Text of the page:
The late Hugh Kenner’s Gnomon, published in 1958, includes “Remember That I Have Remembered,” a reassessment of Ford Madox Ford’s great World War I tetralogy, Parade’s End, published in separate volumes between 1924 and 1928, and reissued in one volume in 1950. Kenner’s concern is fixing Ford prominently in the modernist firmament. Half a century later the job remains unfinished. Educated readers know The Good Soldier, and thanks to William H. Gass a few have read The Fifth Queen. Fewer still have enjoyed his James and Conrad reminiscences, and perhaps The March of Literature. But Ford was compulsively prolific and published more than 80 volumes, and I don’t absolve myself from neglecting the bulk of his production. Since reading The Good Soldier in 1971, I have by my count read 12 Ford titles, counting the contents of Parade’s End as one book. Here’s Kenner’s assessment of Ford:
“Such writing, page by page, phrase by phrase, mass by mass, employing every wile with utterly self-effacing virtuosity, can scarcely be equaled in English.”
I read this passage Wednesday afternoon, riding the campus shuttle to pick up my 6-year-old at day camp, chilled by the miracle of air-conditioning, with the temperature outside topping 93 degrees, and my reactions were several: how great a critic and writer Kenner was, with an underrated gift for appreciation; how much pleasure Ford has given me in the last 36 years; how little read he is; how much I wish to read and re-read his work. Then, blessed serendipity: How pleasant Thursday morning to read Bryan Appleyard’s encomium, “For Fordy”:
“T.S. Eliot said Ford Madox Ford's `Antwerp’ was the best poem written about the First World [War]. It's certainly the best I've read. Ford's The Soul of London - which I have just finished - is also the best book I've read about London.”
Appleyard links to “Antwerp,” but I would point out this passage from the fourth section of the poem:
“With no especial legends of marchings or triumphs or duty,
Assuredly that is the way of it,
The way of beauty . . .
And that is the highest word you can find to say of it.
For you cannot praise it with words
Compounded of lyres and swords,
But the thought of the gloom and the rain
And the ugly coated figure, standing beside a drain,
Shall eat itself into your brain.”
In 1971, Basil Bunting, who had worked as an assistant to Ford in 1923 at the transatlantic review, edited Ford’s Selected Poems. Bunting, always tartly candid in his opinions, made no outsized claims for Ford’s poems, but in the Preface he wrote:
“He tried to write as he would speak, informally, and added to conversational diction the rhythms of conversation. That was rare in 1910, almost unknown.
“It is difficult to compose so without letting the poem sag. Ford sweated up his halliards like a sailor. He took a fresh purchase and another swig again and again till the sail’s last wrinkle was smoothed out.”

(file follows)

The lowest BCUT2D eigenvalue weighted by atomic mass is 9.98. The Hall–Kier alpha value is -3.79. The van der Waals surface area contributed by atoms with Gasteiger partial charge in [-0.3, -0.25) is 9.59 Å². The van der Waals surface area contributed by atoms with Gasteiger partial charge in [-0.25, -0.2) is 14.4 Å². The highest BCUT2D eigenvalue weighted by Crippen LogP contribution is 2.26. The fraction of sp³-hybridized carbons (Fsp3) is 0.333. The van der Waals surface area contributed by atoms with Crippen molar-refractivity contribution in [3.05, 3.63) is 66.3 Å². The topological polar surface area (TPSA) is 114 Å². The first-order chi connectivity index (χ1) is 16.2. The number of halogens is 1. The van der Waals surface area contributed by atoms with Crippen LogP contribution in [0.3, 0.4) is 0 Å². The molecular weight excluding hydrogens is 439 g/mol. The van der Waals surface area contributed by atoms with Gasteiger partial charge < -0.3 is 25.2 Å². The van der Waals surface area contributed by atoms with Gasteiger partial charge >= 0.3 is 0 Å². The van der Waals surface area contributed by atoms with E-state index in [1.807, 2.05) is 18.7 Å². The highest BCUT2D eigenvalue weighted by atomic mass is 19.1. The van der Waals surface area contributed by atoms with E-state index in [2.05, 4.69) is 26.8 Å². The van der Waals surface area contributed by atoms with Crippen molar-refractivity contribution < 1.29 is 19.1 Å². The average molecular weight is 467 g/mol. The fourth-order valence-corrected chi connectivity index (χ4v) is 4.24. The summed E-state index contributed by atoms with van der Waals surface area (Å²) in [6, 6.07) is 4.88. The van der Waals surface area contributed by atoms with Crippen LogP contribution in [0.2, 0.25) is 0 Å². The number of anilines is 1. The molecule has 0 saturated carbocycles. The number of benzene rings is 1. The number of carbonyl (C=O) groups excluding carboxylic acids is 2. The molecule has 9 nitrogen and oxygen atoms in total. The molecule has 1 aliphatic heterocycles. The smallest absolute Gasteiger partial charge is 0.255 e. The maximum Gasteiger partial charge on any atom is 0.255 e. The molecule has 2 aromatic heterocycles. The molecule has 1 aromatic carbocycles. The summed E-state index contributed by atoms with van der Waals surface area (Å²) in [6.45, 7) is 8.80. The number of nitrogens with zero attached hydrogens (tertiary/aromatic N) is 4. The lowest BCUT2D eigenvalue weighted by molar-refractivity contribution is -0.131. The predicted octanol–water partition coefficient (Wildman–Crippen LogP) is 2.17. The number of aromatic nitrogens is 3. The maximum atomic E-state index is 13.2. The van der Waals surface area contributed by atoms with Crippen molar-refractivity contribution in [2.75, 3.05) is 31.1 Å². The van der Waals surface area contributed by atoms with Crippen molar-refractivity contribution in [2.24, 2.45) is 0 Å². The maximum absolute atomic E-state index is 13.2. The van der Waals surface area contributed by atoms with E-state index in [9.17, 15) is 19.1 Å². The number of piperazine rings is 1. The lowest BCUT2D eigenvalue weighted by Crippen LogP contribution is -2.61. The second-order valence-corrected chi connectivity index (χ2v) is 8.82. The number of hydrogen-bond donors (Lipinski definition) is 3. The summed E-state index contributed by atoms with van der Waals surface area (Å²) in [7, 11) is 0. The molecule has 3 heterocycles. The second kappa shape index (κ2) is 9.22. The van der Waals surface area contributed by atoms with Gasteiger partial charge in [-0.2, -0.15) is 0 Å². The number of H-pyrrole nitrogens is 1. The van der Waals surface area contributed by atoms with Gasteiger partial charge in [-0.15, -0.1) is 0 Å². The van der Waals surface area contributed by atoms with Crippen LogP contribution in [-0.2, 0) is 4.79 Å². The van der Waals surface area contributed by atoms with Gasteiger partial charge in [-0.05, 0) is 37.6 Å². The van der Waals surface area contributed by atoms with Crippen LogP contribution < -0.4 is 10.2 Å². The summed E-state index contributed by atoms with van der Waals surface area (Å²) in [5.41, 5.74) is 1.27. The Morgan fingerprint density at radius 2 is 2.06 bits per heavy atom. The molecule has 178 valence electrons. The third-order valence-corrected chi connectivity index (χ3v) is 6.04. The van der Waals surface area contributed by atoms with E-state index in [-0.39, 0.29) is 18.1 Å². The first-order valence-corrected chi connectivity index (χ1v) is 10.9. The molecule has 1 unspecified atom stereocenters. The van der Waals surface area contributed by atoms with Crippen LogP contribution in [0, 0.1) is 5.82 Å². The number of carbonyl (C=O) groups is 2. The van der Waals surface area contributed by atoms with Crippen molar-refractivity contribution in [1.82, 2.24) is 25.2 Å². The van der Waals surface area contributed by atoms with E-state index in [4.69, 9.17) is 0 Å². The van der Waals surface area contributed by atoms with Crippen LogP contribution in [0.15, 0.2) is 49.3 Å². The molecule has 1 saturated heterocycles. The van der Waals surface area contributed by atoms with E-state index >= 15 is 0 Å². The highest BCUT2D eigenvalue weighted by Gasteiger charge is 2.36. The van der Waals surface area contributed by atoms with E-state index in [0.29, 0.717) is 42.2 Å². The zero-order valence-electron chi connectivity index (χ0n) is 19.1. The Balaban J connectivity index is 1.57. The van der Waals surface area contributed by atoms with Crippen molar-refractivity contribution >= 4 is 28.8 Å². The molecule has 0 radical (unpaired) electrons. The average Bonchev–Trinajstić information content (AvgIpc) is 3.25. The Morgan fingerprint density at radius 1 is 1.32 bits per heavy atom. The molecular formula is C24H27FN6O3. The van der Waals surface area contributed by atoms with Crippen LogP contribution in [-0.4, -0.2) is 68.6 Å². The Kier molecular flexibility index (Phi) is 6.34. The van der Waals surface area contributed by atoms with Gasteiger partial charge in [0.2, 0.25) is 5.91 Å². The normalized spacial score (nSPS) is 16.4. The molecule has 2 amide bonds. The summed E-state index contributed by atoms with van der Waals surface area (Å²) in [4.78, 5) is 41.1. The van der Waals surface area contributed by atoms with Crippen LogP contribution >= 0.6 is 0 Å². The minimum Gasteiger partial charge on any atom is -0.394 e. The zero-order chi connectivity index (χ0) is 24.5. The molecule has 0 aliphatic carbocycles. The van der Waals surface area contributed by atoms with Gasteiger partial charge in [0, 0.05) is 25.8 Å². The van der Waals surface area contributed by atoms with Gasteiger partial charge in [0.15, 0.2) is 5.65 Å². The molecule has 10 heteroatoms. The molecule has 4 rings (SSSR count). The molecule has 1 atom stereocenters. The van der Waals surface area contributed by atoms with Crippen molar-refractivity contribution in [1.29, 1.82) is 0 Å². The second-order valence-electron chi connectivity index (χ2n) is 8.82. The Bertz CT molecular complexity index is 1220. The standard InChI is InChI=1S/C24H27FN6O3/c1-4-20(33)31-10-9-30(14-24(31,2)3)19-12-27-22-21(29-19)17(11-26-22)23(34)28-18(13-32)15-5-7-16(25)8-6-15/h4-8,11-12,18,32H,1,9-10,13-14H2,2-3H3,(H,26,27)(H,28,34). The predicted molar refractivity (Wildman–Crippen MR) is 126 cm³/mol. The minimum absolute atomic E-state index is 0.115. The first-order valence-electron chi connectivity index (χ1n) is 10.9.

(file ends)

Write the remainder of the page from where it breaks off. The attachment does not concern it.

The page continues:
Frank Wilson, linking to Appleyard’s post, seconds Bunting’s conclusion and writes of “Antwerp”: “It is a great poem - language authentically encountering reality, the sort of utterance that makes all discussions of style and technique sound foolish.”
Thanks to Appleyard I am re-reading the poems and have ordered The Soul of London. “Antwerp,” no simple-minded “antiwar” poem, reminded me that Ford had served during the Great War as a lieutenant in the 38th Infantry Brigade. He was 40 years old when the war started. In 1916, at the Battle of the Somme, he was shell-shocked and was shipped home the following year. Ford’s best work, in addition to the implicit pleasure it provides, is proof that a civilized man and his works endure. Here’s Kenner’s testimony:
“The artist who can actually get down on paper something not himself – some scheme of values of which he partakes – so that the record will not waver with time or assume grotesque perspectives as viewpoints alter and framing interests vanish, has achieved the only possible basis for artistic truth and the only possible basis for literary endurance. Homer so registered values and was the educator of Greece. It is the hardest and rarest of jobs. This or that novel which we in haste mistake for a mirror of the age – The Forsyte Saga, for instance – usually turns out to be a reflection in moving water. Language alters, connotations slither, the writer leans on what his audience understands, and that understanding does not endure.”
This reminds me of a passage in Ford’s Joseph Conrad: A Personal Remembrance. Together, Ford and Conrad had collaborated on The Inheritors (1901), Romance (1903), and The Nature of a Crime (1909). In his notoriously unreliable though often moving memoir Ford wrote:
“We had the intimate conviction that two and only two classes of books are of universal appeal: the very best and the very worst. The very worst, securing immediate attention by way of some trick, gradually fade from the public memories; the very best, being solid and ship-shape productions of solid and ship-shape men with no nonsense about them, remain. We attempted then to turn out solid and ship-shape books.”
That’s it: “No nonsense about them.”